DFS (Distributed File System) truncate share names

Posted on 2010-11-16
Last Modified: 2012-05-10
Hello everyone. I'm implementing a DFS server and I'm trying to figure out how to keep my share names as short as possible. Right now, the DFS server only allows me to share my root folders individually and the rest of the files and folders are within that share. For example.

I have created a root called "Public". Inside public I have \\domain\public\department\document\pdfs.
I'd like to be able to type \\domain\pdfs and go straight there.

This is not a great example because I have some much longer folder structures, but it gets the point across. Using an XP machine to share files, I could always just share whatever folder I want and it works like \\domain\sharefolder, but if I manually go to the DFS server and do this then it creates a share at \\dfsserver\share rather than \\domain\share. I'm trying to stick to the \\domain rather than \\dfsserver so that I can replicate this DFS server to a secondary one without any share name issues.

Hopefully that all makes sense. Any help would be much appreciated!
Question by:sjl1986
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Expert Comment

ID: 34148213
The shortest you can have in DFS is \\domain\DFS-root\share1, so you can have \\domain\public\pdfs if you want to make a link to a pdfs or pdfs$ share on some server. So, \\domain\public\pdfs can point to \\fileserver1\pdfs$, which is a share on D:\public\department\document\pdfs, for example. I like to use sharename$ because it doesn't show up when browsing the server, so people are forced to using the DFS path and mappings that you provide.

If you map a drive, you can map to \\domain\public\department\document\pdfs and that drive letter will have the pdfs directory as the root of the drive. They won't be able to browse up the tree.

I hope this helps.

Author Comment

ID: 34148458
Ok, that's what I pretty much figured. I was just trying to shorten things up to make it easier when I send a user a link to something it's not half a page long. I'll deal with it though.

One other question. Every folder I create has a folder inside called ".DFSFolderLink". If I add a folder in the same folder as .DFSFolderLink, it goes away and becomes present in the next folder down.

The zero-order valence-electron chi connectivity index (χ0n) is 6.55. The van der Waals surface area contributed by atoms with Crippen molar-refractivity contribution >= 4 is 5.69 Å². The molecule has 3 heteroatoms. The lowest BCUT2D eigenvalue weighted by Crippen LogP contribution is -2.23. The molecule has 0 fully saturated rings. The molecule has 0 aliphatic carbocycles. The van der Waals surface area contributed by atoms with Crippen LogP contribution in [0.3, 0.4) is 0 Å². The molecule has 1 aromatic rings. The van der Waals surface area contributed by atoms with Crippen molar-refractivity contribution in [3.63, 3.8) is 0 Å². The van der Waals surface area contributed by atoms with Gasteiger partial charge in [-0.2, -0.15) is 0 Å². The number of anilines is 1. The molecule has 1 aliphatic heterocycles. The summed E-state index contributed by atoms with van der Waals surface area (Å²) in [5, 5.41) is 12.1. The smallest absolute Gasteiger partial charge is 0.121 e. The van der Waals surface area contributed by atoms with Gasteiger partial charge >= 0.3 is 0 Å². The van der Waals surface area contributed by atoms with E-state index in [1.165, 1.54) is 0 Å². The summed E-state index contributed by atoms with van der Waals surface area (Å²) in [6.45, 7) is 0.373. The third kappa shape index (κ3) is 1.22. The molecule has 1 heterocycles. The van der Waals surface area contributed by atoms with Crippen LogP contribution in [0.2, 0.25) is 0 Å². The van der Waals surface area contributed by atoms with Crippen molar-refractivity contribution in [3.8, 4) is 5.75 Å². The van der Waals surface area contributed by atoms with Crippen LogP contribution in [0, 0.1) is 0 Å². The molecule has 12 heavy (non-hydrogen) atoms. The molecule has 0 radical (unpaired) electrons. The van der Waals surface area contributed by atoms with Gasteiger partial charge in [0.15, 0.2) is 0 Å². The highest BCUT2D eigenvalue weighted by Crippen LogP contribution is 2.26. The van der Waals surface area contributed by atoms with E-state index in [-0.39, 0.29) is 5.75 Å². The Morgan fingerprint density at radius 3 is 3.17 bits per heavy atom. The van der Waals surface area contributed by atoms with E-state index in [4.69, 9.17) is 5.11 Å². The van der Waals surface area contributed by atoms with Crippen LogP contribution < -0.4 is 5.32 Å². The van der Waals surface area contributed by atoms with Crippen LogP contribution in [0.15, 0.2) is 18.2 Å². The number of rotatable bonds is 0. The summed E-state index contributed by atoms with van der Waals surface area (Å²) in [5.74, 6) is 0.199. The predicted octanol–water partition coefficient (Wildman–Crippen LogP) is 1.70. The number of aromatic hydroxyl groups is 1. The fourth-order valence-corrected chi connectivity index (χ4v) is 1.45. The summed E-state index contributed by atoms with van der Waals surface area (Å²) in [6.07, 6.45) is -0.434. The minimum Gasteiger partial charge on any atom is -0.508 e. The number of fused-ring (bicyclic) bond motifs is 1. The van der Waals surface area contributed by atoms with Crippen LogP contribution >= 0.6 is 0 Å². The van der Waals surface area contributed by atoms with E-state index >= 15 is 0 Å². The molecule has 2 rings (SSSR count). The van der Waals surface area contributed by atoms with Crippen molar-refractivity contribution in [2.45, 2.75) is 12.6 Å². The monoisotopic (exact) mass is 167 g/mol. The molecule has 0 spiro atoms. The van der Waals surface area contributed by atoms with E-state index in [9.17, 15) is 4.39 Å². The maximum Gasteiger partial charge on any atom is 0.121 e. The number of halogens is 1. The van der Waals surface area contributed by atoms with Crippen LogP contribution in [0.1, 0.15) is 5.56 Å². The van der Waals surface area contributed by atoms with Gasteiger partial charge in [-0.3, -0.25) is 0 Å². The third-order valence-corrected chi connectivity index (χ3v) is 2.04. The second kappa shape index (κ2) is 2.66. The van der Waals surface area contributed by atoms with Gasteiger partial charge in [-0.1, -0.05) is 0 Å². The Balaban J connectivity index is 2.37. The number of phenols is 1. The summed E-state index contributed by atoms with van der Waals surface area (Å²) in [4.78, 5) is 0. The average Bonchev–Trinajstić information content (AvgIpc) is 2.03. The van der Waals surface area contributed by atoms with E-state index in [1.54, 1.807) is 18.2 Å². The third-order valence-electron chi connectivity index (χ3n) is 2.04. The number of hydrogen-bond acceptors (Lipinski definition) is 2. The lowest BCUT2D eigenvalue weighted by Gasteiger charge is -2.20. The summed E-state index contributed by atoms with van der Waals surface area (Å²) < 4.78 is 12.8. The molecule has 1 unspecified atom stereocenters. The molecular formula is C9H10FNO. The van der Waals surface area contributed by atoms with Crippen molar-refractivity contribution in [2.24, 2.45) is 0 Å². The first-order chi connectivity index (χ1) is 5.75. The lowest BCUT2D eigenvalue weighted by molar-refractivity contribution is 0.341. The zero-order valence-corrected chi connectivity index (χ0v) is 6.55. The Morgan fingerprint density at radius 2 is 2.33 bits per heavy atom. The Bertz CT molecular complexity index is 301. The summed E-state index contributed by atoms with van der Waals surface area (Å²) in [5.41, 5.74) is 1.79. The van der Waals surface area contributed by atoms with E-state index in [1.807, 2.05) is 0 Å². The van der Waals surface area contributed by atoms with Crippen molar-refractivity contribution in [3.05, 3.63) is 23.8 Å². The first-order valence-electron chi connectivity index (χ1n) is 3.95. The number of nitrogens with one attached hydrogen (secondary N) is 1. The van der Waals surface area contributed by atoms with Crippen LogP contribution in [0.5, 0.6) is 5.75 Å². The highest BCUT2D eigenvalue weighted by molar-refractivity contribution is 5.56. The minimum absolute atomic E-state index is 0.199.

\\server\.dfsfolderlink   exists. When adding a share to \\server, it becomes:

So basically it's in every folder at the bottom of the tree. Do you know what purpose it serves and if it can be hidden? I don't want every one of my user's folders to have that empty folder in with their documents. It's not an accessible folder even by administrator. It gives and error that it is not accessible.

Author Comment

ID: 34163962
I'd appreciate just a little more help on this if possible.

I ran into one other problem today....Do I have to create New folders in the DFS Management console for every single folder I want in DFS? Or can I just create the root folders and let all the sub folders be copied in windows? It would take a really long time to build separate folders for everything. I just want to make sure the folders still work fine and replicate if I just create them within windows under the DFS roots folder.
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LVL 42

Accepted Solution

kevinhsieh earned 500 total points
ID: 34166629
It all depends on the physical filesystem where your shares are located. You have to create a DFS link for every unique share that you map to.

For example, you could have \\domain\dfsrootshare\departments\Accounting, \\domain\dfsrootshare\departments\HR, \\domain\dfsrootshare\departments\Engineering, and have each of those pointing to their own share.  You can also do \\domain\dfsrootshare\departments, and have that point to \\fileserver\departments, as long as \\fileserver\departments conatained Accounting, HR, and Engineering.

You can also use dfsutil, which is a command line utility to do all things DFS related. 

Author Comment

ID: 34168026
Ok thanks. I still don't understand what the .DFSFolderLink is there for. I can't rename, delete, or even open it. I just left them in all the folders since nobody can open or edit them I guess they can't be hurt in any way. Thanks for the link. I'll look into that.
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Expert Comment

by:Glen Knight
ID: 34824877
This question has been classified as abandoned and is being closed as part of the Cleanup Program. See my comment at the end of the question for more details.

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